Let's say, hypothetically speaking, that we have an employee (let's call him LJ) who is so good at his job that he is sought after by every corporation in his particular industry. LJ's current contract has expired and he is exploring his options. His current corporation is offering more money than anyone else and a chance to stay in the only company he has ever worked for with the opportunity to take them to new heights. Unfortunately for his company and customer-base, LJ decides to take his talents elsewhere and try something new. Unfortunately for LJ, after making his decision he makes a big spectacle of his departure, giving his company zero notice, zero chance to replace him, and crippling them for the near future. LJ's CEO (let's call him DW) is so upset with the slight that he makes a rash decision to publicly denounce LJ and blame him for all of the shortcomings of his company. LJ's situation is immediately the talk of the industry and the talk is centered around how he could not have played his situation any worse. Once an enormously popular employee with limitless potential, LJ has now succeeded in alienating a large number of his coworkers and customers, all former supporters, that he worked so hard to amass.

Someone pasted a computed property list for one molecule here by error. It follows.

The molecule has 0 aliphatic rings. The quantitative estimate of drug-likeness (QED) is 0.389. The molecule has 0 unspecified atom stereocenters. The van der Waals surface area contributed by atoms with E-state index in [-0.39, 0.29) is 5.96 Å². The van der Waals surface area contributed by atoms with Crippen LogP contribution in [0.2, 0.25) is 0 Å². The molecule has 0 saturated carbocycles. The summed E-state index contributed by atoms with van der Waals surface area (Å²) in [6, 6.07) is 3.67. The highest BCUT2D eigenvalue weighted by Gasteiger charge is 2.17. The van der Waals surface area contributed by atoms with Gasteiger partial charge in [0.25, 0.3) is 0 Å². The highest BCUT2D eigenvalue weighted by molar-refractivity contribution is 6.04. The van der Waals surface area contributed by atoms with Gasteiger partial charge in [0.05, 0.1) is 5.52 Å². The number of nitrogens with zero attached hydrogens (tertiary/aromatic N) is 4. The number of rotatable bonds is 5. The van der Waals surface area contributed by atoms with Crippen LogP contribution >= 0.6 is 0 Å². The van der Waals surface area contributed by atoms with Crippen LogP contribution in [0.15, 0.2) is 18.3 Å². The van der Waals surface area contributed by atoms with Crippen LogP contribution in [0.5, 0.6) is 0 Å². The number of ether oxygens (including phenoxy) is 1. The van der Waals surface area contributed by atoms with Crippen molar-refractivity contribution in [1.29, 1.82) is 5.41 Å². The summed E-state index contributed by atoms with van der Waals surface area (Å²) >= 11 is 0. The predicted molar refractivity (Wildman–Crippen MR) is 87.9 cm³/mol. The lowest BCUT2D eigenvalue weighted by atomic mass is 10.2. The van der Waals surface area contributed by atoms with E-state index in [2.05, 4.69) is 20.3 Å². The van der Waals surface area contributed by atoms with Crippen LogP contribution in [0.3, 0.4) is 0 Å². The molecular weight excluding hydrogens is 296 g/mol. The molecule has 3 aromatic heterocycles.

During the course of your career you will have at least one instance where you have the opportunity to take your talents to a different employer. That is part of the game. Situations change, your performance and skills evolve, and new opportunities arise. Though these partings are not always amicable and relations can become strained, it is counterintuitive to burn a bridge that you have spent so much time and energy constructing. Not only did your old company, coworkers, and customers play a part in getting you to where you are today, but they might still play an important role for you down the road. Even when the situation behind your departure might not be ideal, it is always better to take the high road than a parting shot. Losing contacts, prospective employers/ees, or customers because you were unhappy at the end is never the smart way to go.
Sure, LJ is doing just fine for himself right now in Miami (or wherever, because this is purely hypothetical), but you never know when he might need that bridge after all.
Shaun Bossio is the Assistant Business Manager and ProShop Manager at Boston University FitRec.
He can be reached at firstname.lastname@example.org